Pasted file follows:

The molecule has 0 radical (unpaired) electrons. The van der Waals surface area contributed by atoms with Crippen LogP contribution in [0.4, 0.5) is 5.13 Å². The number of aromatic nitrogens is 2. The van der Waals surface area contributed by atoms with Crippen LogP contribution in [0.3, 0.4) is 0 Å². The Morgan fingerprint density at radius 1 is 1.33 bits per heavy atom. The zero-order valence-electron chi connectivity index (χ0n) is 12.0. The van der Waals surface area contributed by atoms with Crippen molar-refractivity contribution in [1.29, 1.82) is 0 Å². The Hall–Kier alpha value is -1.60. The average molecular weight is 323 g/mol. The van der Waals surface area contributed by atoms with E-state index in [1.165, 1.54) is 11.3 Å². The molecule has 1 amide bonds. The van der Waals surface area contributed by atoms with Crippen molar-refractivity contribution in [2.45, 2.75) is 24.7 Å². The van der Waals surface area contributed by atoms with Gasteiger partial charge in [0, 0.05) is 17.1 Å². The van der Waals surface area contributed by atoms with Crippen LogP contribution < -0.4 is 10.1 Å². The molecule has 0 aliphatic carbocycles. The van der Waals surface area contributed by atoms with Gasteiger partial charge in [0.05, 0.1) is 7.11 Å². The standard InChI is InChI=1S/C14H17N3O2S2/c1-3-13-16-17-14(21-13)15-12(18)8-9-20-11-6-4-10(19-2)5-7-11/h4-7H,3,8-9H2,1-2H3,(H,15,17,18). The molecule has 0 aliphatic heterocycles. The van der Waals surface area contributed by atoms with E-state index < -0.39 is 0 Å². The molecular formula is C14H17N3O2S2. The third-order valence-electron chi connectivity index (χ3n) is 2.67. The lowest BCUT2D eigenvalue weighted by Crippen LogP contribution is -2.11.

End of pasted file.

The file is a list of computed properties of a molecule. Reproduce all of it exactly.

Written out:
The molecule has 0 radical (unpaired) electrons. The van der Waals surface area contributed by atoms with Crippen LogP contribution in [0.4, 0.5) is 5.13 Å². The number of aromatic nitrogens is 2. The van der Waals surface area contributed by atoms with Crippen LogP contribution in [0.3, 0.4) is 0 Å². The Morgan fingerprint density at radius 1 is 1.33 bits per heavy atom. The zero-order valence-electron chi connectivity index (χ0n) is 12.0. The van der Waals surface area contributed by atoms with Crippen molar-refractivity contribution in [1.29, 1.82) is 0 Å². The Hall–Kier alpha value is -1.60. The average molecular weight is 323 g/mol. The van der Waals surface area contributed by atoms with E-state index in [1.165, 1.54) is 11.3 Å². The molecule has 1 amide bonds. The van der Waals surface area contributed by atoms with Crippen molar-refractivity contribution in [2.45, 2.75) is 24.7 Å². The van der Waals surface area contributed by atoms with Gasteiger partial charge in [0, 0.05) is 17.1 Å². The van der Waals surface area contributed by atoms with Crippen LogP contribution < -0.4 is 10.1 Å². The molecule has 0 aliphatic carbocycles. The van der Waals surface area contributed by atoms with Gasteiger partial charge in [0.05, 0.1) is 7.11 Å². The standard InChI is InChI=1S/C14H17N3O2S2/c1-3-13-16-17-14(21-13)15-12(18)8-9-20-11-6-4-10(19-2)5-7-11/h4-7H,3,8-9H2,1-2H3,(H,15,17,18). The molecule has 0 aliphatic heterocycles. The van der Waals surface area contributed by atoms with E-state index < -0.39 is 0 Å². The molecular formula is C14H17N3O2S2. The third-order valence-electron chi connectivity index (χ3n) is 2.67. The lowest BCUT2D eigenvalue weighted by Crippen LogP contribution is -2.11.